Carbon Capture and Sequestration
Carbon capture and sequestration (CCS) is an important strategy to reduce greenhouse gas (GHG) emissions and mitigate climate change. CCS is a process by which large amounts of carbon dioxide (CO2) are captured, compressed, transported, and sequestered. The sequestration component of CCS includes CO2 injection into geologic formations (such as depleted oil and gas reservoirs, un-mineable coal beds, and saline formations) as well as use in industrial materials (e.g. concrete). CCS is distinct from biological sequestration, which is typically accomplished through natural and working lands management and conservation practices that enhance the storage of carbon or reduce CO2 emissions.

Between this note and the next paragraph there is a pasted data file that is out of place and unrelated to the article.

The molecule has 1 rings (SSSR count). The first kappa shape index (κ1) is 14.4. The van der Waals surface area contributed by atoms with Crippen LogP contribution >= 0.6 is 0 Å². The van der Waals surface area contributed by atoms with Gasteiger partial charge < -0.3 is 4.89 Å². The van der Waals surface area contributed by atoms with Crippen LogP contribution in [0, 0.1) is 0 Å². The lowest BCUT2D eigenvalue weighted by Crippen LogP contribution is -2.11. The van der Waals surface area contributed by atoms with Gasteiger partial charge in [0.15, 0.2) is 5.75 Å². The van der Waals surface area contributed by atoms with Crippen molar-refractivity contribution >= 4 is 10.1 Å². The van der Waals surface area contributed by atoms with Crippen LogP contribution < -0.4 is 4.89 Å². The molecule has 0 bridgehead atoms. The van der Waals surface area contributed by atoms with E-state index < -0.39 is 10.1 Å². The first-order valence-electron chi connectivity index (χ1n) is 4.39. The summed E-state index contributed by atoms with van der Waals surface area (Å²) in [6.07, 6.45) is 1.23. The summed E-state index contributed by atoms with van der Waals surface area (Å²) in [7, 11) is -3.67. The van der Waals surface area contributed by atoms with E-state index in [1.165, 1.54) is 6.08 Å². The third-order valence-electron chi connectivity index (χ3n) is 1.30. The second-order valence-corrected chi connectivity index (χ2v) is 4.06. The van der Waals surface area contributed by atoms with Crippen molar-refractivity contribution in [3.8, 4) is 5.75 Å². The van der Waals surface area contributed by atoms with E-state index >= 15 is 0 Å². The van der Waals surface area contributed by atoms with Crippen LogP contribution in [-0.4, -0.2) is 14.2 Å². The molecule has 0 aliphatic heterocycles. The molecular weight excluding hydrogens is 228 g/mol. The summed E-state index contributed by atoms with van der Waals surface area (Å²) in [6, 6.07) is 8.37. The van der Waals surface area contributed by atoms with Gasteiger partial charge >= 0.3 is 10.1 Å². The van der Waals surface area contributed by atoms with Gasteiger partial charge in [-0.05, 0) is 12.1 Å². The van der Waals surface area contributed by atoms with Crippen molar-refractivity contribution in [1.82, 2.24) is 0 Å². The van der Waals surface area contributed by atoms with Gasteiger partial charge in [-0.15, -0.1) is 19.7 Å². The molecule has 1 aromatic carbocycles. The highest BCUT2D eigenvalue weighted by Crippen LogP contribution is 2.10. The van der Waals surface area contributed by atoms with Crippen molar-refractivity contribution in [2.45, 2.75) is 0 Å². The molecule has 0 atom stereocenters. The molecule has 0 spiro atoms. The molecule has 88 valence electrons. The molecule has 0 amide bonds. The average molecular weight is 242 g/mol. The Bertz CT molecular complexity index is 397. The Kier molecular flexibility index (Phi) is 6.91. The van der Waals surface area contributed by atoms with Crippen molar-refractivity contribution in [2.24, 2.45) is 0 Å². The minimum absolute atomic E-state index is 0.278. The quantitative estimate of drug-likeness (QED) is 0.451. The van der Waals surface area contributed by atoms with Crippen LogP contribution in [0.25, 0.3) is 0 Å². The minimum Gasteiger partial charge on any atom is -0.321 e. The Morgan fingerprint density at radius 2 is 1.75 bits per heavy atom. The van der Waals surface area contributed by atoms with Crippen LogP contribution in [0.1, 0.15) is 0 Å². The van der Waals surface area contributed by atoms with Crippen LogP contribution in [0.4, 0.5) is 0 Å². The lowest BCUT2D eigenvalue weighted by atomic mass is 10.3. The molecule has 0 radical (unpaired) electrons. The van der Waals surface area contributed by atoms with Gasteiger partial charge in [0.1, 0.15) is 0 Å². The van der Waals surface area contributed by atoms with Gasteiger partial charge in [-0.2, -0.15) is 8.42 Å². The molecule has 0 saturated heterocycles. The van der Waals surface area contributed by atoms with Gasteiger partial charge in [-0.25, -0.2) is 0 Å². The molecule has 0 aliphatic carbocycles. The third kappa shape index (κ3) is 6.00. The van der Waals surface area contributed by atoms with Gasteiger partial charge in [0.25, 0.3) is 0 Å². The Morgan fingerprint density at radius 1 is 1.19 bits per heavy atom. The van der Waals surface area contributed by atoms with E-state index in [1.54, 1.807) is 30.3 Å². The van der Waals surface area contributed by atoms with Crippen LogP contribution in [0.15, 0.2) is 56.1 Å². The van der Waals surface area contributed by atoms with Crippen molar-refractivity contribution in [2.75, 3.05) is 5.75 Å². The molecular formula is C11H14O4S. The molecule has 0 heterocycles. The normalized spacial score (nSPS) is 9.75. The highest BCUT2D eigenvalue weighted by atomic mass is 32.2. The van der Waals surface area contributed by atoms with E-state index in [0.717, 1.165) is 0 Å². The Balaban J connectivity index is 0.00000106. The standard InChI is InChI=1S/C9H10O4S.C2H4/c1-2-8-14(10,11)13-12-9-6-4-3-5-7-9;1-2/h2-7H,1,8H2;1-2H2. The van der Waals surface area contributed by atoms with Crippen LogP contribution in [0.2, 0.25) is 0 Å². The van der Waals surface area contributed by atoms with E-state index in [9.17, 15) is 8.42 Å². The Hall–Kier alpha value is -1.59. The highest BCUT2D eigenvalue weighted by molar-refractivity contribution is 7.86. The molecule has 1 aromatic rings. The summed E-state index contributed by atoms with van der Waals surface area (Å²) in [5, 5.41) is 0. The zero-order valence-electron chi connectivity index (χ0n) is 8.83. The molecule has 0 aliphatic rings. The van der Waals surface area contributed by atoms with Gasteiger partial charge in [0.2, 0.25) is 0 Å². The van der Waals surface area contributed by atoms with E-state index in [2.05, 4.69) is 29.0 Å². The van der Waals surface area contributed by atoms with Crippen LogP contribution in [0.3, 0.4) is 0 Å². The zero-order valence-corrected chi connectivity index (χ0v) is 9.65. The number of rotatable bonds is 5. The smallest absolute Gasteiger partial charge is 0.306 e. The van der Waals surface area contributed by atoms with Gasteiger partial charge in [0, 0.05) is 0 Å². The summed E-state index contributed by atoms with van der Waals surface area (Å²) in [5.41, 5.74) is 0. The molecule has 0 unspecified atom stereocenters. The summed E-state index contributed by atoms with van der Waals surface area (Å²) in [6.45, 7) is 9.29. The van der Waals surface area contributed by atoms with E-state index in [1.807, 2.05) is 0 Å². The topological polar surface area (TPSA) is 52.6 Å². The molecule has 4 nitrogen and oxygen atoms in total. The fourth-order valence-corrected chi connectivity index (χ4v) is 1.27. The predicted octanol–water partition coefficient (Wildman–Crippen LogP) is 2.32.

Studies by the Intergovernmental Panel on Climate Change (IPCC) and the California Council on Science and Technology (CCST) have shown that CCS has the potential to reduce carbon emissions by millions of metric tons, and may be an integral part of meeting California’s long term climate goals.
CARB has adopted a CCS protocol under the Low Carbon Fuel Standard (LCFS), describing the requirements that CCS projects must meet in order to generate LCFS credits.